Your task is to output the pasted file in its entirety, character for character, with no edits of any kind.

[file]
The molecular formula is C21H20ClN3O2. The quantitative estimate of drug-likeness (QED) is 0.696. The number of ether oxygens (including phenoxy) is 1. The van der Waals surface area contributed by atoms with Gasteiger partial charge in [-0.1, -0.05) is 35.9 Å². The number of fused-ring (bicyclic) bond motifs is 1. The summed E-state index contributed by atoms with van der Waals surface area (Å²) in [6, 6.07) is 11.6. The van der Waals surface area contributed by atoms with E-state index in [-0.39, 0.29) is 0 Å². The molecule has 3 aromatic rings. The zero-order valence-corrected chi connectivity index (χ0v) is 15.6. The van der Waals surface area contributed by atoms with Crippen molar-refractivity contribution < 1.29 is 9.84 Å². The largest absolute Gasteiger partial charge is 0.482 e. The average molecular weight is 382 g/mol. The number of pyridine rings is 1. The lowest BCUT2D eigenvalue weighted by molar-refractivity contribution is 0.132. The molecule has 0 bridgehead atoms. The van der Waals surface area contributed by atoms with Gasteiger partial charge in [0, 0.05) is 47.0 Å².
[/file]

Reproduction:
The molecular formula is C21H20ClN3O2. The quantitative estimate of drug-likeness (QED) is 0.696. The number of ether oxygens (including phenoxy) is 1. The van der Waals surface area contributed by atoms with Gasteiger partial charge in [-0.1, -0.05) is 35.9 Å². The number of fused-ring (bicyclic) bond motifs is 1. The summed E-state index contributed by atoms with van der Waals surface area (Å²) in [6, 6.07) is 11.6. The van der Waals surface area contributed by atoms with E-state index in [-0.39, 0.29) is 0 Å². The molecule has 3 aromatic rings. The zero-order valence-corrected chi connectivity index (χ0v) is 15.6. The van der Waals surface area contributed by atoms with Crippen molar-refractivity contribution < 1.29 is 9.84 Å². The largest absolute Gasteiger partial charge is 0.482 e. The average molecular weight is 382 g/mol. The number of pyridine rings is 1. The lowest BCUT2D eigenvalue weighted by molar-refractivity contribution is 0.132. The molecule has 0 bridgehead atoms. The van der Waals surface area contributed by atoms with Gasteiger partial charge in [0, 0.05) is 47.0 Å².